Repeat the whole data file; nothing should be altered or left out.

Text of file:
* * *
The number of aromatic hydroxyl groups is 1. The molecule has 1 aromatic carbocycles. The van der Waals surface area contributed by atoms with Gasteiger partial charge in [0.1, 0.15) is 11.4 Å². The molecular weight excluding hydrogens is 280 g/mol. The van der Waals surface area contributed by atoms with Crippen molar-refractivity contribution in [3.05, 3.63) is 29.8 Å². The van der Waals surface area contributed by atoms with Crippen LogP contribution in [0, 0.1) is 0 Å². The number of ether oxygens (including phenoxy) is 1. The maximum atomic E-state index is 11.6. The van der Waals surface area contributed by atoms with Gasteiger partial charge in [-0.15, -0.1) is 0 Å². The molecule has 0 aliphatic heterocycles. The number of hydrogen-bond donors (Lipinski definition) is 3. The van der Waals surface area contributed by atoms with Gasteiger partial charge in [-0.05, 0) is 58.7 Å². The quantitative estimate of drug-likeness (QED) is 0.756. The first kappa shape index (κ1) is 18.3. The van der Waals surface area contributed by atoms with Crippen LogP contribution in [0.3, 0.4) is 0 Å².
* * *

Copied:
The number of aromatic hydroxyl groups is 1. The molecule has 1 aromatic carbocycles. The van der Waals surface area contributed by atoms with Gasteiger partial charge in [0.1, 0.15) is 11.4 Å². The molecular weight excluding hydrogens is 280 g/mol. The van der Waals surface area contributed by atoms with Crippen molar-refractivity contribution in [3.05, 3.63) is 29.8 Å². The van der Waals surface area contributed by atoms with Crippen LogP contribution in [0, 0.1) is 0 Å². The number of ether oxygens (including phenoxy) is 1. The maximum atomic E-state index is 11.6. The van der Waals surface area contributed by atoms with Gasteiger partial charge in [-0.15, -0.1) is 0 Å². The molecule has 0 aliphatic heterocycles. The number of hydrogen-bond donors (Lipinski definition) is 3. The van der Waals surface area contributed by atoms with Gasteiger partial charge in [-0.05, 0) is 58.7 Å². The quantitative estimate of drug-likeness (QED) is 0.756. The first kappa shape index (κ1) is 18.3. The van der Waals surface area contributed by atoms with Crippen LogP contribution in [0.3, 0.4) is 0 Å².